U.S. Provides $900K to Study PFOS, PFOA Contamination in New York State

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Satellite image of East Hampton Airport from the state DEC’s site survey for PFOS contamination. The areas in red are the four “Areas of Concern” where higher concentrations were found.

By Valerie Gordon

Two U.S. senators announced last week that the federal government has allocated nearly $900,000 in funding to conduct a New York State health study to analyze the harmful effects of emerging contaminants known as PFOS and PFOA.

U.S. Senate Minority Leader Charles Schumer and U.S. Senator Kirsten Gillibrand have been working together for several years to further analyze the compounds and any potential adverse health effects.

Last year, the senators secured $10 million to allow the Centers for Disease Control and Prevention to conduct a nationwide health study to determine the effects of PFAS in drinking water. In July 2018, the CDC released a report that linked the chemicals to certain cancers and other serious health effects.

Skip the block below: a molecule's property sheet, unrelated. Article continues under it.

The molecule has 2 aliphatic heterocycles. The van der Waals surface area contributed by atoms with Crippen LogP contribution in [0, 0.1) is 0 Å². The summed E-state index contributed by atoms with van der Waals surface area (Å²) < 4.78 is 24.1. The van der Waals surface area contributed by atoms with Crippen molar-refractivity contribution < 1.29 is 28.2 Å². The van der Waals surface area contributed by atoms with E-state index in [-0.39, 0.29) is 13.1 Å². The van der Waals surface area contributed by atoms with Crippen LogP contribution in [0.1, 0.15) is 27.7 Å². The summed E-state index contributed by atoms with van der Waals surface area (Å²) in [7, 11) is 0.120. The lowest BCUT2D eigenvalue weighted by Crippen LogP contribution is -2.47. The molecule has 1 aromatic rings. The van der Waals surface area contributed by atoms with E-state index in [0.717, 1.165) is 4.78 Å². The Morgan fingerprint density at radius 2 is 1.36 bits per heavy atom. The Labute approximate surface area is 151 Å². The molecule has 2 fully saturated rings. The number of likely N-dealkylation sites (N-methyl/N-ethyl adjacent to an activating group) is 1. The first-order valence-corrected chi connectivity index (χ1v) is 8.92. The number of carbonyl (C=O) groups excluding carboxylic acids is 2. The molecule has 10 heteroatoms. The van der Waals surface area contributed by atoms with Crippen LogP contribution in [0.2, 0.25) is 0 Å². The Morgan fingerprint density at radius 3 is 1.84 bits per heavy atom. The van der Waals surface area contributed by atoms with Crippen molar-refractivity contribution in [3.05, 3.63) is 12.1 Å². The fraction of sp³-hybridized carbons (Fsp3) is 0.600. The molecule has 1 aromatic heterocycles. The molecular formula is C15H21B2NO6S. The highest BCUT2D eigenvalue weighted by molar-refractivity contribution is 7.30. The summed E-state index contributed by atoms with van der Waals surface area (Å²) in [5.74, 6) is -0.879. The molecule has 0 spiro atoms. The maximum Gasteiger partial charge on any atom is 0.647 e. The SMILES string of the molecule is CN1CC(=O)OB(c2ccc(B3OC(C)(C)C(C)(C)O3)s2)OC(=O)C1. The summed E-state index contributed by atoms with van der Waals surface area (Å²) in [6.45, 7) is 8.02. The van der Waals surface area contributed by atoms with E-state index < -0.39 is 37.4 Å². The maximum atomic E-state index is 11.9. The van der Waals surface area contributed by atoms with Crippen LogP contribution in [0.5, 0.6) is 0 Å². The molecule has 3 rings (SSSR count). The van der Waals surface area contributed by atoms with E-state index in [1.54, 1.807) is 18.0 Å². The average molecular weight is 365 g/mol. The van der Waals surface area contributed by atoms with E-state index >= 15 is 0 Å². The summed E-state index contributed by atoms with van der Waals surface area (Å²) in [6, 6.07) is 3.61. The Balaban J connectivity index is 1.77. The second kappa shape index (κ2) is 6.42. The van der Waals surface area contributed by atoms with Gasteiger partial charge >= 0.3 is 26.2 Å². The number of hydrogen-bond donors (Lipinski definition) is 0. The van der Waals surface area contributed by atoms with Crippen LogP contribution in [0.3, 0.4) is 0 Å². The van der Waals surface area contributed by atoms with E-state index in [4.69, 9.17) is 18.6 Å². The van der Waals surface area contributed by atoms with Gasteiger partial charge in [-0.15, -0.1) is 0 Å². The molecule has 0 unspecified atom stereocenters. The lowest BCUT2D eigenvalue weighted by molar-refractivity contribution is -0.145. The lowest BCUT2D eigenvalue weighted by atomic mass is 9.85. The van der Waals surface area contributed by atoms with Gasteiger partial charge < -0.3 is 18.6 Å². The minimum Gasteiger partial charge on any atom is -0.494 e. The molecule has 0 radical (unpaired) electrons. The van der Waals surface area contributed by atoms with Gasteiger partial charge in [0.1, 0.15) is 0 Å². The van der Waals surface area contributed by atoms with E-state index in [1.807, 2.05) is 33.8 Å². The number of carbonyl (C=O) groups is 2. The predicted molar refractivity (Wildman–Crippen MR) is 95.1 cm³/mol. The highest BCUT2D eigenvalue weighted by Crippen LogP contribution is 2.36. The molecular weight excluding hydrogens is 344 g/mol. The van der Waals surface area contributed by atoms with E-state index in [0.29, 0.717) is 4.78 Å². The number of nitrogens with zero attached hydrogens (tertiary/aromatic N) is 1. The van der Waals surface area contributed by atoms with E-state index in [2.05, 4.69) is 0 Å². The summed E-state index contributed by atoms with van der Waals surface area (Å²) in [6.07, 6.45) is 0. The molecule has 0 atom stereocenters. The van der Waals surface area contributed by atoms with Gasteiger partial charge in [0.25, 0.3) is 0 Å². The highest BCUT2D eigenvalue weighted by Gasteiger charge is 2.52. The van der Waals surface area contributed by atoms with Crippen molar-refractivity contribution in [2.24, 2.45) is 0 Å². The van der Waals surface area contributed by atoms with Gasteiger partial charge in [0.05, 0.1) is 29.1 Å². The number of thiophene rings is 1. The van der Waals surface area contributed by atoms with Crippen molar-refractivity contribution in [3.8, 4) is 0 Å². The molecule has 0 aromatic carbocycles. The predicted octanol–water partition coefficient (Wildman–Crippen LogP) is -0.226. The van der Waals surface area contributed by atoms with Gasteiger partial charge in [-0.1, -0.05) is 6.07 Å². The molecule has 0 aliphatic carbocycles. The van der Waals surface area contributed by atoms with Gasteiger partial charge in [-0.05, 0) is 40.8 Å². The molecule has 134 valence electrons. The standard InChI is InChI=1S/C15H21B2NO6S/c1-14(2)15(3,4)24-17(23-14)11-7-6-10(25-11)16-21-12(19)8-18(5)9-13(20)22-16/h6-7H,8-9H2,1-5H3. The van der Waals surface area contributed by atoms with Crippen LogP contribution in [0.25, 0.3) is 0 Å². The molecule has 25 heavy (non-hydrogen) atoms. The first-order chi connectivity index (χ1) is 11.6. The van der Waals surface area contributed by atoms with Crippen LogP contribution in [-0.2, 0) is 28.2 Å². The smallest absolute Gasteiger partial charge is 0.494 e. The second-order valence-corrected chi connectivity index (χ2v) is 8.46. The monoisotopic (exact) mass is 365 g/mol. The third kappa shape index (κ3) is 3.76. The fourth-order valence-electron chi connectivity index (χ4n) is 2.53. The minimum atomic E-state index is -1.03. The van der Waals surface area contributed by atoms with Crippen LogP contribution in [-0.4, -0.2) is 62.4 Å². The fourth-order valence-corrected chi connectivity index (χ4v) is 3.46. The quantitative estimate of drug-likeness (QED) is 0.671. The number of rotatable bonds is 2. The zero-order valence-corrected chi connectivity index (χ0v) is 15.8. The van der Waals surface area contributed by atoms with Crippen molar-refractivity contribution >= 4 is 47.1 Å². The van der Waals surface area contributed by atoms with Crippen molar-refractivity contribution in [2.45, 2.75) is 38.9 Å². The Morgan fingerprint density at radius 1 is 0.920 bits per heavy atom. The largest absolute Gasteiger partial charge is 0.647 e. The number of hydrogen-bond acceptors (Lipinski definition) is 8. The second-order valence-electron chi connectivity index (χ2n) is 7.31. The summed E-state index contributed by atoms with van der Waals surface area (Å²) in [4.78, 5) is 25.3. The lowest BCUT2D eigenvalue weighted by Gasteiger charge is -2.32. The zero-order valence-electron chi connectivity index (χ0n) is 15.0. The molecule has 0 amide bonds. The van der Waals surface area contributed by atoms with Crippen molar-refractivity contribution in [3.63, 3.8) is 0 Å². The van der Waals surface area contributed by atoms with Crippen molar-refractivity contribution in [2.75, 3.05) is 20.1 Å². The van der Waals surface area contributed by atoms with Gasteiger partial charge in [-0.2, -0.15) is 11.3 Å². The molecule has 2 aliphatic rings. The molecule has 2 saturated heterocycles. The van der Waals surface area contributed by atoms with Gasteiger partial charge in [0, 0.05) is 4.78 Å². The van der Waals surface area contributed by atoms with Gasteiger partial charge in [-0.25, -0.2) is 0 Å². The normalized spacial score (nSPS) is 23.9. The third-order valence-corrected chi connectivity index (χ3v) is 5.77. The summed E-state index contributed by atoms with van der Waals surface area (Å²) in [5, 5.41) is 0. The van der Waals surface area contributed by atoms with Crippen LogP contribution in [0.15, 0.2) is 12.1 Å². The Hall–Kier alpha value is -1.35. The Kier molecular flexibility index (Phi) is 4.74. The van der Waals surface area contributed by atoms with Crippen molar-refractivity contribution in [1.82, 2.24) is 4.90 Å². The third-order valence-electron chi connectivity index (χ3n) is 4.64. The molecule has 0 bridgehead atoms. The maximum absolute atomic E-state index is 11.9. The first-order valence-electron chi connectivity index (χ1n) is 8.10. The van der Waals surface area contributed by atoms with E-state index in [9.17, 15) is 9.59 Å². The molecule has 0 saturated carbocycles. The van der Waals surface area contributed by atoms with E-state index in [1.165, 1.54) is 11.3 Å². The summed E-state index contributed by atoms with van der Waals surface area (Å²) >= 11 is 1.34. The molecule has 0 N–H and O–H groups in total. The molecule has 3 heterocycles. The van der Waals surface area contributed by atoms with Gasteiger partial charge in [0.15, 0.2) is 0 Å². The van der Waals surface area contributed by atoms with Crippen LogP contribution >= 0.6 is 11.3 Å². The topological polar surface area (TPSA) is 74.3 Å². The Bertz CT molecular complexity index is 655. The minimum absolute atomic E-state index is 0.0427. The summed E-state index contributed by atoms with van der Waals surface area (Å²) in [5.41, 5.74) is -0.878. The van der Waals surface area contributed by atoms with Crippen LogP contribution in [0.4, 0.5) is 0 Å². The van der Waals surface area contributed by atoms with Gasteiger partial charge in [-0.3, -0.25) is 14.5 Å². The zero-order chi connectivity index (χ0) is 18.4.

The additional $890,851 in federal funding will be used to expand upon that study to further examine the extent of PFOA and PFOS through a biomonitoring program. The assessment will focus on impacted communities across New York, including several East End communities such as Hampton Bays, Wainscott, Westhampton, East Quogue and Sagaponack.

The CDC’s National Biomonitoring Program, involves measuring environmental chemicals in human tissues and fluids such as blood, urine, saliva and in some cases breast milk, according to the CDC’s website. Scientists can then identify the chemicals, quantify how much of those chemicals are in a person’s bloodstream, and further develop, treat and prevent diseases caused by the toxins.

“I have long called for the CDC to conduct blood testing for New York residents so that they can better understand what PFAS exposure means for their health … and this will do just that,” Ms. Gillibrand said. “This is an important step forward.”

New York State is one of six recipients of the federal funding and is expected to receive a total of roughly $5 million over the course of five years to complete the study.

“No matter where they live, the people of New York deserve to know they aren’t being made sick by their drinking water,” Mr. Schumer said.